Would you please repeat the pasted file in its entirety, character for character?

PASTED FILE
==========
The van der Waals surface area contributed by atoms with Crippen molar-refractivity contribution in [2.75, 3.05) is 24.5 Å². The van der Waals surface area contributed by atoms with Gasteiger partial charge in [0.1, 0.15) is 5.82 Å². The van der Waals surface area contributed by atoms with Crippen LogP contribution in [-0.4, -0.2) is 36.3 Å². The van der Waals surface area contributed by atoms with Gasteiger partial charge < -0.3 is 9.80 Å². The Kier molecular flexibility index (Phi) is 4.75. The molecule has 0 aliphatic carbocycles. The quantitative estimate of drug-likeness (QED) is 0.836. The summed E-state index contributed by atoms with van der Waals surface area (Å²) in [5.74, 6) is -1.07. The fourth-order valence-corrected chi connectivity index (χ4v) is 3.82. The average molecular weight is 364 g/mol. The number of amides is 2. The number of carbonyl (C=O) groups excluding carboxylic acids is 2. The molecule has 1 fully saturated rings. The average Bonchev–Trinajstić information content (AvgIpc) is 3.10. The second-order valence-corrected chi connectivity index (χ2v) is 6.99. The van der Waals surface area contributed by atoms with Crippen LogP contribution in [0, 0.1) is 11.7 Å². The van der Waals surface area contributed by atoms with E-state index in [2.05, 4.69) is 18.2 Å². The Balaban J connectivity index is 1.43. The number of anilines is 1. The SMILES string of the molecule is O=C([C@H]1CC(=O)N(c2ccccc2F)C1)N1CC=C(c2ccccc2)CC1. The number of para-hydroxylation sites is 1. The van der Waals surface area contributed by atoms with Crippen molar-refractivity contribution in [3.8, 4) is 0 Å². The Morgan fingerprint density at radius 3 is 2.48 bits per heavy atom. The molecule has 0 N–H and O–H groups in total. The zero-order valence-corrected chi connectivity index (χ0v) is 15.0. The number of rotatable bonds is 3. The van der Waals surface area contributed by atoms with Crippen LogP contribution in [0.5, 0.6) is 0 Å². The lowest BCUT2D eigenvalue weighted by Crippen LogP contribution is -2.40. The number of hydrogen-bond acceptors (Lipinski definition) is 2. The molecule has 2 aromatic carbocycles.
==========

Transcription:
The van der Waals surface area contributed by atoms with Crippen molar-refractivity contribution in [2.75, 3.05) is 24.5 Å². The van der Waals surface area contributed by atoms with Gasteiger partial charge in [0.1, 0.15) is 5.82 Å². The van der Waals surface area contributed by atoms with Crippen LogP contribution in [-0.4, -0.2) is 36.3 Å². The van der Waals surface area contributed by atoms with Gasteiger partial charge < -0.3 is 9.80 Å². The Kier molecular flexibility index (Phi) is 4.75. The molecule has 0 aliphatic carbocycles. The quantitative estimate of drug-likeness (QED) is 0.836. The summed E-state index contributed by atoms with van der Waals surface area (Å²) in [5.74, 6) is -1.07. The fourth-order valence-corrected chi connectivity index (χ4v) is 3.82. The average molecular weight is 364 g/mol. The number of amides is 2. The number of carbonyl (C=O) groups excluding carboxylic acids is 2. The molecule has 1 fully saturated rings. The average Bonchev–Trinajstić information content (AvgIpc) is 3.10. The second-order valence-corrected chi connectivity index (χ2v) is 6.99. The van der Waals surface area contributed by atoms with Crippen LogP contribution in [0, 0.1) is 11.7 Å². The van der Waals surface area contributed by atoms with E-state index in [2.05, 4.69) is 18.2 Å². The Balaban J connectivity index is 1.43. The number of anilines is 1. The SMILES string of the molecule is O=C([C@H]1CC(=O)N(c2ccccc2F)C1)N1CC=C(c2ccccc2)CC1. The number of para-hydroxylation sites is 1. The van der Waals surface area contributed by atoms with Crippen molar-refractivity contribution in [3.8, 4) is 0 Å². The Morgan fingerprint density at radius 3 is 2.48 bits per heavy atom. The molecule has 0 N–H and O–H groups in total. The zero-order valence-corrected chi connectivity index (χ0v) is 15.0. The number of rotatable bonds is 3. The van der Waals surface area contributed by atoms with Crippen LogP contribution in [0.5, 0.6) is 0 Å². The lowest BCUT2D eigenvalue weighted by Crippen LogP contribution is -2.40. The number of hydrogen-bond acceptors (Lipinski definition) is 2. The molecule has 2 aromatic carbocycles.